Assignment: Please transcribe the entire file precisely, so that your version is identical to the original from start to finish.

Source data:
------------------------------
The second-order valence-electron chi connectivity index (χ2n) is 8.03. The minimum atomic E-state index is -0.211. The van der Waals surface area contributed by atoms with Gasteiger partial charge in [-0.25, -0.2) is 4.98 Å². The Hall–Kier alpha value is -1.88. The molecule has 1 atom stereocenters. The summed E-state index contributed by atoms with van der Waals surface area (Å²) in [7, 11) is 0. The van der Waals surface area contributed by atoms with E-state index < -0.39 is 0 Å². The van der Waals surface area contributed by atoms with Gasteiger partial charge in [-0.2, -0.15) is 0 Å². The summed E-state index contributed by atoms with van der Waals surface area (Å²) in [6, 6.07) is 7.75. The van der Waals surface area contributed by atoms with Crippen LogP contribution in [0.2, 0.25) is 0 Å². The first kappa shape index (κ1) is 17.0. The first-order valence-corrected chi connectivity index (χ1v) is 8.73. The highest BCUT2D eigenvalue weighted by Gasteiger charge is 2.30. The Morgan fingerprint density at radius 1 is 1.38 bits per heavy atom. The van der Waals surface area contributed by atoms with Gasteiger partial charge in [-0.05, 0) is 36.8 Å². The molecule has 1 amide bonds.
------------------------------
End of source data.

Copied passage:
The second-order valence-electron chi connectivity index (χ2n) is 8.03. The minimum atomic E-state index is -0.211. The van der Waals surface area contributed by atoms with Gasteiger partial charge in [-0.25, -0.2) is 4.98 Å². The Hall–Kier alpha value is -1.88. The molecule has 1 atom stereocenters. The summed E-state index contributed by atoms with van der Waals surface area (Å²) in [7, 11) is 0. The van der Waals surface area contributed by atoms with E-state index < -0.39 is 0 Å². The van der Waals surface area contributed by atoms with Gasteiger partial charge in [-0.2, -0.15) is 0 Å². The summed E-state index contributed by atoms with van der Waals surface area (Å²) in [6, 6.07) is 7.75. The van der Waals surface area contributed by atoms with Crippen LogP contribution in [0.2, 0.25) is 0 Å². The first kappa shape index (κ1) is 17.0. The first-order valence-corrected chi connectivity index (χ1v) is 8.73. The highest BCUT2D eigenvalue weighted by Gasteiger charge is 2.30. The Morgan fingerprint density at radius 1 is 1.38 bits per heavy atom. The van der Waals surface area contributed by atoms with Gasteiger partial charge in [-0.05, 0) is 36.8 Å². The molecule has 1 amide bonds.